What The Round Shape Represents?
Circle/ round shape has also been long believed to represent, timelessness, all the cyclic movements, the infinite, and much more. Moreover, it also symbolizes the potential or birth of new things, along with how things stay connected and most of the time in form of a loop. And some experts (like we mentioned above) also say that the circle has symmetry no other shape does as all the points are the same distance from the center and the shape itself also promotes a lighter and happy mood.
Clocks With Sharp Edges
Nowadays, we can easily buy clocks with edges ( rectangular in shape ) and there are quite a lot of people that use and buy them. But these clocks put off a more sturdy and professional look which isn’t suited for everyplace, whereas circular clocks can be compatible with quite a lot of places.
Lastly, as time has progressed, another reason has merged and that is familiarity & habit, as most of the people out there have grown up with a round clock hanging on the wall. It just subconsciously has become a part of what we call home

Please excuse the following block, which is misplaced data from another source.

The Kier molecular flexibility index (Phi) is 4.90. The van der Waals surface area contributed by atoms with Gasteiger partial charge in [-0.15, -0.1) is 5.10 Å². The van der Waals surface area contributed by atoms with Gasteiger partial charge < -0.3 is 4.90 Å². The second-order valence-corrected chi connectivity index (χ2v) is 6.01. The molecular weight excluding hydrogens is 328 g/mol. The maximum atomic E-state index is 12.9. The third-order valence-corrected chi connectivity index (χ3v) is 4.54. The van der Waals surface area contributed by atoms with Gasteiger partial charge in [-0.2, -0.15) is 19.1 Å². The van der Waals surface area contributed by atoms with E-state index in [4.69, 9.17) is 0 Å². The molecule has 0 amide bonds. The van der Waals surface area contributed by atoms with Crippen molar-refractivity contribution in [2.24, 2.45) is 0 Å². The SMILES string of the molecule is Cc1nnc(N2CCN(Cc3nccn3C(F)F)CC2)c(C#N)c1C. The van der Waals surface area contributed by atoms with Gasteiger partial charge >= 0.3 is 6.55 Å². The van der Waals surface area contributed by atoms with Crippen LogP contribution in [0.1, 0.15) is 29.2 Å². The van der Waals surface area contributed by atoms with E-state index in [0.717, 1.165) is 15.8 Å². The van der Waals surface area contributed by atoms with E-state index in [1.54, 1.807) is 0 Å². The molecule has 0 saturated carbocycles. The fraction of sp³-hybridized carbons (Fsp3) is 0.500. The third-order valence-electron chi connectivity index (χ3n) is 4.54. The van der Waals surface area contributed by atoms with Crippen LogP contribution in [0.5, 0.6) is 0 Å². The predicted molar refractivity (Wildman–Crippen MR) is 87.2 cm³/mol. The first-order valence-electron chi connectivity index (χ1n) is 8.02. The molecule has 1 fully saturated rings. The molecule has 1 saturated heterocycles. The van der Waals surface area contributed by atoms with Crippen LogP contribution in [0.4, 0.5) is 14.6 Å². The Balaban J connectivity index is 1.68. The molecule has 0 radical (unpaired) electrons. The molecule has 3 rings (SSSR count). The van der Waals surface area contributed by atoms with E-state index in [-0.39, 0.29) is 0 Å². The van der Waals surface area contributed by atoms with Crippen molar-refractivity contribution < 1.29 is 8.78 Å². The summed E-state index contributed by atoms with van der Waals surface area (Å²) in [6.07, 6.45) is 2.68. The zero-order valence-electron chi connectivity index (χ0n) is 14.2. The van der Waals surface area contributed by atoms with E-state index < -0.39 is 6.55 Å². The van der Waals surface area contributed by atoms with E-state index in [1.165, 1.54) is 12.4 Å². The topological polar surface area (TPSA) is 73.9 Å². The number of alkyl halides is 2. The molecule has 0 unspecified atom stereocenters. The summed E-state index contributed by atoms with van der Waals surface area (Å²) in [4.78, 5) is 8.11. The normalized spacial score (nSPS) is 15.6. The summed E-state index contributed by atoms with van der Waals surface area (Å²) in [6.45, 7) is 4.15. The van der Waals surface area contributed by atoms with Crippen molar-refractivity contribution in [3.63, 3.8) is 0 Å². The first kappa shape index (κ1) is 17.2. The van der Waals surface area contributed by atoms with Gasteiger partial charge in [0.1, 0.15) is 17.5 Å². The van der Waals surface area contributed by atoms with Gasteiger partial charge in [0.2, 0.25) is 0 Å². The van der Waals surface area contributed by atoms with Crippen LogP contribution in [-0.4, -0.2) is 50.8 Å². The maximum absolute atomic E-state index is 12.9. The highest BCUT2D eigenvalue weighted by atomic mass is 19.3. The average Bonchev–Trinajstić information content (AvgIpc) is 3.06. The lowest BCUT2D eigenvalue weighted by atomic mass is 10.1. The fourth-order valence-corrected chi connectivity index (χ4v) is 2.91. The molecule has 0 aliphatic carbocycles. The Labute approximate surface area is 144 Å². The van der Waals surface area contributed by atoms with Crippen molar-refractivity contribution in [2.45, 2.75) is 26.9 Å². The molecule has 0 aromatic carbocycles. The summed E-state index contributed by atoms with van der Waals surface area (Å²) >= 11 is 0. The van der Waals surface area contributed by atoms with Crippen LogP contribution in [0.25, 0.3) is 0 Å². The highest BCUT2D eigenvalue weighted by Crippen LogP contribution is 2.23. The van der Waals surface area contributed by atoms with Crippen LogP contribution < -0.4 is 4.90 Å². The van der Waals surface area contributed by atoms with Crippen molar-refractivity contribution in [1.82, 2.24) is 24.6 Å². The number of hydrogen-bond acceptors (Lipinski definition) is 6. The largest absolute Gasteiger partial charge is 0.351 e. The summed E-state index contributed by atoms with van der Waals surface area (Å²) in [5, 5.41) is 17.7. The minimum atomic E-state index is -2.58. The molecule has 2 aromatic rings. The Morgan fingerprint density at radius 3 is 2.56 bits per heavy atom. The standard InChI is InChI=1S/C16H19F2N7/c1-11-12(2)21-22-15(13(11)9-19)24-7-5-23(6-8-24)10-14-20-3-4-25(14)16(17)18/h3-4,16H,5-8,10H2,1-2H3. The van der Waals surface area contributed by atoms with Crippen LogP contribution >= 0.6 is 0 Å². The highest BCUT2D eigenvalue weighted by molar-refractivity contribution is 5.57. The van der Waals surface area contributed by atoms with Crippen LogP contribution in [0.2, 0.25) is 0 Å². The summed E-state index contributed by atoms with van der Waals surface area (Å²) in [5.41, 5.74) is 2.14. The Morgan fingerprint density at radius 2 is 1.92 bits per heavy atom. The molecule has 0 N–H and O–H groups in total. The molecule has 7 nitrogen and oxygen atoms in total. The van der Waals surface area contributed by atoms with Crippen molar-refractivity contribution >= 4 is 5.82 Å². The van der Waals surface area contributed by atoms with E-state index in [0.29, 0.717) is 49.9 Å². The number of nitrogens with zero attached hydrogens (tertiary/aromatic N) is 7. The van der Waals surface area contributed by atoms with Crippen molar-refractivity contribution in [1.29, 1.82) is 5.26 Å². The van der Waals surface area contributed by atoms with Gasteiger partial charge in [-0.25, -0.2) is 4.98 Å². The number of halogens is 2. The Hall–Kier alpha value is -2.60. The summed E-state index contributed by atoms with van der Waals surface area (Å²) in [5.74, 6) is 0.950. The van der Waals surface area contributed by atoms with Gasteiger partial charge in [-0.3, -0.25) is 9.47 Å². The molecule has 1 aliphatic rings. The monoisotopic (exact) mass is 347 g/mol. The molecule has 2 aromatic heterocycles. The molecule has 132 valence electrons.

Answering some other related questions
Why do Clocks run Clockwise?
Basically, it all stems down from Sundials which were one of our very first tries as humanity to mark and schedule a time and the people who first came up with the sundials were Egyptians and Babylonians, the geographical location of these places meant when a stick was placed in the ground under the horizon, the shadow would start forming in a clockwise direction by itself and then go on to revolve until the sun finally goes down.
This was what basically started off the so-called clockwise movement, So there wasn’t any other special reasoning for us to view time in the clockwise direction or for it to even be named clockwise, basically, history just enrolled in the way where the people who invented the sundials happened to be in a certain geographical location.
Now that we have looked much at the science behind how and why clocks are round and move round, let’s take a look into how these round clocks work
How does a clock work?